Capitol aides find ways to campaign
More than one in five full-time state Assembly staffers weren’t working in the Capitol last week.
Instead, with the Nov. 6 election only days away, they had taken leaves of absence to campaign for their bosses or other candidates of their respective parties. Or, they used vacation time to campaign. And, in two cases, aides were running for Assembly seats.
Both parties have done this for decades. As November elections approach, party leaders tell top aides: You will be taking a leave of absence to campaign for me or others. Those leaders can also hint that campaigning might also be a good use of vacation time.
If you’re one of those aides and your job depends on whether your boss wins re-election or whether your party controls the Assembly or Senate for two years, you do as you’re told.
It’s not a glamorous life: You shuttle from the town of Hot Shoe to the village of Flowerpot, urge volunteers to do one more “knock and drop” front-door encounter with voters, try to scare up more volunteers for the last-weekend push, deliver brochures and yard signs to supporters, drive the candidate around and sleep on someone’s futon to control expenses.
Assembly records listed 29 staff members on leaves of absence last week—21 Republicans and eight Democrats. Five Senate aides have also taken leaves. No list of vacationing aides was available, although some aides work for a few hours in the Capitol each day and then claim vacation for the rest of the day.
Two aides took leaves to run for Assembly seats:
--John Jagler of Watertown is the Republican candidate in District 37. For the last two years, he was the $60,000-per-year spokesman for outgoing Assembly Speaker Jeff Fitzgerald, R-Horicon.
--Ryan Schroeder of Delavan is the Democratic candidate in District 31. He is on leave from his $44,200-per-year job as an aide to Rep. Josh Zepnick, D-Milwaukee.
When legislative aides take unpaid leaves of absences, Wisconsin taxpayers do not pay their salaries or the state contributions toward retirement and Social Security taxes, Assembly Chief Clerk Pat Fuller said.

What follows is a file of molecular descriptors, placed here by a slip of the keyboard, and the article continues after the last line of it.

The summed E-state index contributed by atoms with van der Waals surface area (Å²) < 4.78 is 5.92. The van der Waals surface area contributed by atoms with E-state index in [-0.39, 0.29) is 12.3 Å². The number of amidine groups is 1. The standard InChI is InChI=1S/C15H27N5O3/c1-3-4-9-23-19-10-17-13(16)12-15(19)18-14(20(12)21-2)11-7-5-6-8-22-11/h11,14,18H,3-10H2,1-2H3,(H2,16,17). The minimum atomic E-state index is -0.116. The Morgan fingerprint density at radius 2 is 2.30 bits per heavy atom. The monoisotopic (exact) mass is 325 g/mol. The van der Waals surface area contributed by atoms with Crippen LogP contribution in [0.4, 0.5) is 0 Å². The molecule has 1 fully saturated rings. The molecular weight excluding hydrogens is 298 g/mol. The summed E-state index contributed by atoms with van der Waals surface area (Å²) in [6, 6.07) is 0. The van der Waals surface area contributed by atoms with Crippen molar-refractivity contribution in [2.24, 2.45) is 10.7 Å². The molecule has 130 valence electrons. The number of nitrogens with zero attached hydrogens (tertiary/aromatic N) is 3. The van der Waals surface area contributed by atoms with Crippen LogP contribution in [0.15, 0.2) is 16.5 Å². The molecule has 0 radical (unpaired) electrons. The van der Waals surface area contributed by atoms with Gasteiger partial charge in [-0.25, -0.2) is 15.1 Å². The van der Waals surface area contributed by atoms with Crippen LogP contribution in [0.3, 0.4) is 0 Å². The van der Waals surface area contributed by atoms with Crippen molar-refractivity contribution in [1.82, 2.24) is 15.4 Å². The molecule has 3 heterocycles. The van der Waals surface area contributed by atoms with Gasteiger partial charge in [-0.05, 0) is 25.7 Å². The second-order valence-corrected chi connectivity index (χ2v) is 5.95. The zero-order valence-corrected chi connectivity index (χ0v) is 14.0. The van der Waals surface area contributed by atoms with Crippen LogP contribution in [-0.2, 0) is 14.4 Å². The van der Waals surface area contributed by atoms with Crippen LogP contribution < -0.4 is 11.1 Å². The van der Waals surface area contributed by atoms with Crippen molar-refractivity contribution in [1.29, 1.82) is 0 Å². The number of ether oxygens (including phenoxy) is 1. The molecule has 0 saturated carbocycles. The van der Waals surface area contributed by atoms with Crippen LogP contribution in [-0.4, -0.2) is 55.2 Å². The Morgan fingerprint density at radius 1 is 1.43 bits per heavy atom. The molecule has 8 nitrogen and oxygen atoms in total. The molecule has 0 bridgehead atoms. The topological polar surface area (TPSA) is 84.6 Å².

In this election year, for example, taxpayers will save $304,666 in salaries and benefits that would otherwise have been paid to aides on leave, Fuller estimated.
To make sure aides on leaves do not lose their insurance coverages, political parties usually reimburse the state to cover the employer costs of insurances, Fuller added.
Political parties are not paying for health insurance of Jagler and Schroeder, however.
Taxpayers are paying the employer’s share of Jagler’s and Schroeder’s health care costs through the authorized leave of absence coverage period. Jagler is paying the state’s share of his insurance coverage beyond the authorized coverage period. Both Jagler and Schroeder are paying the employee share of their insurance premiums during their entire leaves of absences, Fuller said.
Jay Heck, executive director of the nonprofit Common Cause in Wisconsin, said the current honor system of separating official Capitol work from campaigning is better than the pre-2002 era, when many legislative aides campaigned on state time.
Heck ought to know; he got caught up in the system as a staffer for the now-abolished Senate Democratic Caucus in 1990-92.
Although reforms were implemented in 2002, after five legislative leaders were convicted of misconduct, Heck said it worked this way in the early-1990s:
“Staffers took vacation time to work on campaigns. So we did not go off the state payroll, nor did we have state-paid health care or other benefits cut off when working on campaigns.
“Then, after the election, staffers could use accrued ‘comp time’ for vacation. So, in effect, there was no loss of vacation at all when working on campaigns. It was all taxpayer-subsidized partisan political activity.”
Guilt was one reason Heck pushed for these reforms: Abolishing leader-controlled partisan caucuses. Rules that require aides to document on-the-job time and stipulate that partisan political activity can be undertaken only if they were not receiving taxpayer-paid salaries or benefits. Better training.
How can taxpayers know these 2002 reforms still work?
“Proactive release of public records and campaign records by legislators for public inspection would be the best way to demonstrate compliance,” Heck said. “This information ought to be readily available for public inspection.”
Steven Walters is a senior producer for the nonprofit public affairs channel WisconsinEye. This column reflects his personal perspective. Email email@example.com.